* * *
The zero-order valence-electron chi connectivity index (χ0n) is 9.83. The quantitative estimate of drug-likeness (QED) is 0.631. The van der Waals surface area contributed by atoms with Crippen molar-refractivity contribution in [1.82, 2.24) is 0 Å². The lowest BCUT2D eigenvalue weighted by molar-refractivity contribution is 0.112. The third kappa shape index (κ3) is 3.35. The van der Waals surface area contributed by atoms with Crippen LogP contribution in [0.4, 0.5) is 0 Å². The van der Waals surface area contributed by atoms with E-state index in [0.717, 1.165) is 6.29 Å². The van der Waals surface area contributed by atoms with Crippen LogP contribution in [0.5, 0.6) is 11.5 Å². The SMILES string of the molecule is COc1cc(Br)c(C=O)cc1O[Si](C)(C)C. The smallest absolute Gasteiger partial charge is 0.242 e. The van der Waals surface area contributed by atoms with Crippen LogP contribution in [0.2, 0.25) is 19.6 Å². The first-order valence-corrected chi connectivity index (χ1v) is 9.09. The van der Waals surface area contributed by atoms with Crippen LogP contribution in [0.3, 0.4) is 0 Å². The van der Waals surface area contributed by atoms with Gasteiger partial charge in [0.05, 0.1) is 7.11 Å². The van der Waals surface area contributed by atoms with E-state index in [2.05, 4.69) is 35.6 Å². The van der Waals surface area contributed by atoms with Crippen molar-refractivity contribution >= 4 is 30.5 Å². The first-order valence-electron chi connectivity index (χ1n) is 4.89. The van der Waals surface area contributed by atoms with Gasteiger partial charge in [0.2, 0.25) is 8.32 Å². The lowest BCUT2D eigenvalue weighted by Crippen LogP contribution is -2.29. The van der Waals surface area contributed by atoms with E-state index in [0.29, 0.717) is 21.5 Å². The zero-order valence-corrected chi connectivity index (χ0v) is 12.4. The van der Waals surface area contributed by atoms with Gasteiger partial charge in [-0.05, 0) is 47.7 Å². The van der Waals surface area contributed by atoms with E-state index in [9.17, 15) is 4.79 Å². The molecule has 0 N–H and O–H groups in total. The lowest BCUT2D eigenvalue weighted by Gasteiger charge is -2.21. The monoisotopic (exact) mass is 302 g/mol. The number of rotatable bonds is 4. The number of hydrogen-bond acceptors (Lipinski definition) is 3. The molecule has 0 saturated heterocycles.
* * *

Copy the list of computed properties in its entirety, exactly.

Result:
The zero-order valence-electron chi connectivity index (χ0n) is 9.83. The quantitative estimate of drug-likeness (QED) is 0.631. The van der Waals surface area contributed by atoms with Crippen molar-refractivity contribution in [1.82, 2.24) is 0 Å². The lowest BCUT2D eigenvalue weighted by molar-refractivity contribution is 0.112. The third kappa shape index (κ3) is 3.35. The van der Waals surface area contributed by atoms with Crippen LogP contribution in [0.4, 0.5) is 0 Å². The van der Waals surface area contributed by atoms with E-state index in [0.717, 1.165) is 6.29 Å². The van der Waals surface area contributed by atoms with Crippen LogP contribution in [0.5, 0.6) is 11.5 Å². The SMILES string of the molecule is COc1cc(Br)c(C=O)cc1O[Si](C)(C)C. The smallest absolute Gasteiger partial charge is 0.242 e. The van der Waals surface area contributed by atoms with Crippen LogP contribution in [0.2, 0.25) is 19.6 Å². The first-order valence-corrected chi connectivity index (χ1v) is 9.09. The van der Waals surface area contributed by atoms with Crippen LogP contribution in [0.3, 0.4) is 0 Å². The van der Waals surface area contributed by atoms with Gasteiger partial charge in [0.05, 0.1) is 7.11 Å². The van der Waals surface area contributed by atoms with E-state index in [2.05, 4.69) is 35.6 Å². The van der Waals surface area contributed by atoms with Crippen molar-refractivity contribution >= 4 is 30.5 Å². The first-order valence-electron chi connectivity index (χ1n) is 4.89. The van der Waals surface area contributed by atoms with Gasteiger partial charge in [0.2, 0.25) is 8.32 Å². The lowest BCUT2D eigenvalue weighted by Crippen LogP contribution is -2.29. The van der Waals surface area contributed by atoms with E-state index in [0.29, 0.717) is 21.5 Å². The zero-order valence-corrected chi connectivity index (χ0v) is 12.4. The van der Waals surface area contributed by atoms with Gasteiger partial charge in [-0.05, 0) is 47.7 Å². The van der Waals surface area contributed by atoms with E-state index in [9.17, 15) is 4.79 Å². The molecule has 0 N–H and O–H groups in total. The lowest BCUT2D eigenvalue weighted by Gasteiger charge is -2.21. The monoisotopic (exact) mass is 302 g/mol. The number of rotatable bonds is 4. The number of hydrogen-bond acceptors (Lipinski definition) is 3. The molecule has 0 saturated heterocycles.